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Integrated Science 1B Part 1
Integrated Science 1B Part 2
Period 2 - ISB
Period 3 - ISB
Period 4 - Honors Chem
Period 5 - Adv Chem
Acids and Bases
Acids and bases are kinds of chemicals that can be said to be opposites of each other. This means that acids will react with bases, but probably not with other acids. Acids are commonly seen in media, especially in movies and cartoons, but bases are equally important in the world. There are lots of misconceptions about acids and bases and this article will try to clear some of them up.
Arrhenius Acids and Bases
One definition of acids and bases was made by a man named Arrhenius (pronounced: are-ree-knee-us). He defined an acid to be anything that dissolves in water and releases hydrogen ions:
Remember, an ion is a charged particle. When certain chemicals, mostly ionic compounds, dissolve in water, they stop being molecules and instead become ions floating around in the water. Arrhenius said that acids were compounds that released hydrogen ions. This is a good definition for many acids and it is what we will use in this class, but it isn't complete and we'll see why after we talk about bases.
Arrhenius said that a base is a compound that dissolves in water and releases hydroxide ions:
Remember, the hydroxide ion is a polyatomic ion and must be looked up on a special table. Since bases are the chemical opposite of acids, this definition makes a lot of sense, especially when you put an acid and a base together:
HA + BOH
AB + H
You can see here that acids and bases react to form a new compound, called a salt, and water. If done perfectly, this new solution will be perfectly neutral and not be acidic or basic. Now you can see why acids and bases are opposites--each one contains one half of water. This defintion works very well for many acids and bases, especially ones you find around your house, but it isn't completely right. After all, ammonia is a base, but it doesn't release any hydroxide ions in water. Strange...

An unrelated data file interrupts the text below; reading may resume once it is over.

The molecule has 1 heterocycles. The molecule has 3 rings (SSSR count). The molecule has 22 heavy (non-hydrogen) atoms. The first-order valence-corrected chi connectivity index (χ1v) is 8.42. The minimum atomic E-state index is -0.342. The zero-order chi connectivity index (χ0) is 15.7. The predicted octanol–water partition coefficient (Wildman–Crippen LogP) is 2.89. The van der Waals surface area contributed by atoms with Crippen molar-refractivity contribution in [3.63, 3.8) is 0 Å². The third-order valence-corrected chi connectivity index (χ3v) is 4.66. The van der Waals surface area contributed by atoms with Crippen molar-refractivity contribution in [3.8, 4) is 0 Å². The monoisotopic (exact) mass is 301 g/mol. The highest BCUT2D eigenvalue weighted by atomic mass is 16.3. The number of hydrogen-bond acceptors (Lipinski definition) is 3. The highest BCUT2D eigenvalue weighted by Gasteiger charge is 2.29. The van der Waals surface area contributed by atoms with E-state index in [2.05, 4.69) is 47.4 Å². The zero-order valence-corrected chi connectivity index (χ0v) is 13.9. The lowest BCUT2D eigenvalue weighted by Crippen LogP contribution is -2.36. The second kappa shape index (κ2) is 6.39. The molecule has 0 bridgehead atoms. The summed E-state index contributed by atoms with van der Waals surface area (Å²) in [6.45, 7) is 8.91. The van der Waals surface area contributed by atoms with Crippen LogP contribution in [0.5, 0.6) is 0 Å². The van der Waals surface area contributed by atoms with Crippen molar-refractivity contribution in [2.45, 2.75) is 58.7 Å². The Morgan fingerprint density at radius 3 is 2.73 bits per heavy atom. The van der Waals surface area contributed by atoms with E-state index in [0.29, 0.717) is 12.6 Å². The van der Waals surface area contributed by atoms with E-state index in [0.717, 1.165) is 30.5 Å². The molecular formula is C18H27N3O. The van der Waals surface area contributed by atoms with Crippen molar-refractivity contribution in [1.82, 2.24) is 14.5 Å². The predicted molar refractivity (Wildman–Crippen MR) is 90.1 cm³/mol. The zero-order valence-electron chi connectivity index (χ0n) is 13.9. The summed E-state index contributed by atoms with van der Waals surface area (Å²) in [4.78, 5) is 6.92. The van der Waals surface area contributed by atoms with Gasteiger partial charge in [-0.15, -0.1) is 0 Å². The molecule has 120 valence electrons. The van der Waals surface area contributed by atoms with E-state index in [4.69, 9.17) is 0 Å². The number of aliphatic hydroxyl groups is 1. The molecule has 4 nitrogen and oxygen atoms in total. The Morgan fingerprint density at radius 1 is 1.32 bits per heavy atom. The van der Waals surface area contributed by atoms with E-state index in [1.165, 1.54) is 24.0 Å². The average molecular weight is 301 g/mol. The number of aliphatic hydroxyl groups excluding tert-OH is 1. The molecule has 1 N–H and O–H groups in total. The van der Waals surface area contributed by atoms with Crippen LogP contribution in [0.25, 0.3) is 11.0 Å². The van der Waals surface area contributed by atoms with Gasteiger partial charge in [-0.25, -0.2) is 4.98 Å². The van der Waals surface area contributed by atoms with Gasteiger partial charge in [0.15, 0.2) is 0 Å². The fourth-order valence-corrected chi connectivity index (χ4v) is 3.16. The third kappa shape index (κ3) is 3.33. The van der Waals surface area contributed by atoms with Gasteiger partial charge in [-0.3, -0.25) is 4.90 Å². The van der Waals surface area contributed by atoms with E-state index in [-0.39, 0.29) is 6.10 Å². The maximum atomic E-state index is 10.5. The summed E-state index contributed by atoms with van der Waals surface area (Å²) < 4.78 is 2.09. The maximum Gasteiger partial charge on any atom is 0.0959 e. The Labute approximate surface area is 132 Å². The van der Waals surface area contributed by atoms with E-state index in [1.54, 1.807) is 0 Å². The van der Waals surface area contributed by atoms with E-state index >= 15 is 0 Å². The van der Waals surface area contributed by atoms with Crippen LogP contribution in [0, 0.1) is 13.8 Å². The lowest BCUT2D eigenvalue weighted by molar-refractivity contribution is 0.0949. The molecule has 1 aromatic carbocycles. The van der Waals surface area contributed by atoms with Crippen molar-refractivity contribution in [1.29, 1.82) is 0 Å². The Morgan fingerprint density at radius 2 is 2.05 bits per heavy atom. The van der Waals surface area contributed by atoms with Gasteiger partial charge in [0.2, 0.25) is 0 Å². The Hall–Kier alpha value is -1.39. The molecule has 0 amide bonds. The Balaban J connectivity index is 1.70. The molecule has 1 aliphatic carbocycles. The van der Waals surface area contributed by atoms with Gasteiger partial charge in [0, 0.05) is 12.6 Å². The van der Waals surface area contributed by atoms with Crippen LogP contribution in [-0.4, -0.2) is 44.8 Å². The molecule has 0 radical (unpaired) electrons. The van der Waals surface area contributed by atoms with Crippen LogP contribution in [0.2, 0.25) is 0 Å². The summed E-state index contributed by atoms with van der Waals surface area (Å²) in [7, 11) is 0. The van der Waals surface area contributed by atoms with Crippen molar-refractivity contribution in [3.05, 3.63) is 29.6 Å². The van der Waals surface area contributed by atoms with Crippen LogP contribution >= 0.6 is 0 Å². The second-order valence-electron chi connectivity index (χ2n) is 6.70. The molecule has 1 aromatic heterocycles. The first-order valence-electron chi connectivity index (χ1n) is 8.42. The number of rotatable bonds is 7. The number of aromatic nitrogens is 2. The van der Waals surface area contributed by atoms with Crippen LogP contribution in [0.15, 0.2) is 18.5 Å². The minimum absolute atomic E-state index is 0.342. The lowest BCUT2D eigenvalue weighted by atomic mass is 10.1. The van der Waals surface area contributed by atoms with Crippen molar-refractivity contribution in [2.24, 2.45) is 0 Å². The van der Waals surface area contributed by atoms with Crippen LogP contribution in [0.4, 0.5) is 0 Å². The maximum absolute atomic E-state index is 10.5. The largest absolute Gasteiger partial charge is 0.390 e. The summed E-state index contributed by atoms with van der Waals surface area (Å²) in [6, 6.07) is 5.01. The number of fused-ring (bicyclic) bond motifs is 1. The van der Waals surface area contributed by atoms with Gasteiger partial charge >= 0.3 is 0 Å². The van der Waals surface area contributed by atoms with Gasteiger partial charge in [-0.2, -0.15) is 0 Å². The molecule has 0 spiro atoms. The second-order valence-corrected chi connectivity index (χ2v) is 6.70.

Lewis Acids and Bases
A more complete definition of acids and bases was given by a great chemist named Lewis. You may have heard of him from Lewis dot diagrams. He said an acid is a compound that can accept a pair of electrons from another compound, and a base is a compound that can donate a pair of electrons. To understand this, you need to look back at electron configurations and remember that elements contain electrons that are either paired or unpaired, and that all elements really want to have all electrons paired up in order to be stable. Here's how it works:
Hydrogen normally has one electron, but to become stable it loses that electron and becomes a cation. Now it has no electrons and it is considered 'empty' by other chemicals. This means that a hydrogen ion could accept a pair of electrons from another chemical to share. So all acids that release a hydrogen ion can accept a pair of electrons. A good way to remember this is: Acids Accept.
Ammonia is a base and is made up of one nitrogen and three hydrogen atoms. In this arrangement, nitrogen has a pair of electrons that aren't being used to bond to the hydrogen, therefore it can donate or loan these electrons to another atom. Because it can donate these, that makes it a base. But wait a moment, how do hydroxide ions fit in? Well, the oxygen atoms on a hydroxide ion has lots of electrons that are paired up. This means that it can very easily donate a pair of electrons to share with another atom. Because of this, most hydroxide bases are considered to be 'strong' and many nitrogen bases are considered 'weak'.
Strong and Weak
Strong and weak are two different types of acids and bases. Strong acids/bases will completely separate into ions when they dissolve in water. This process is called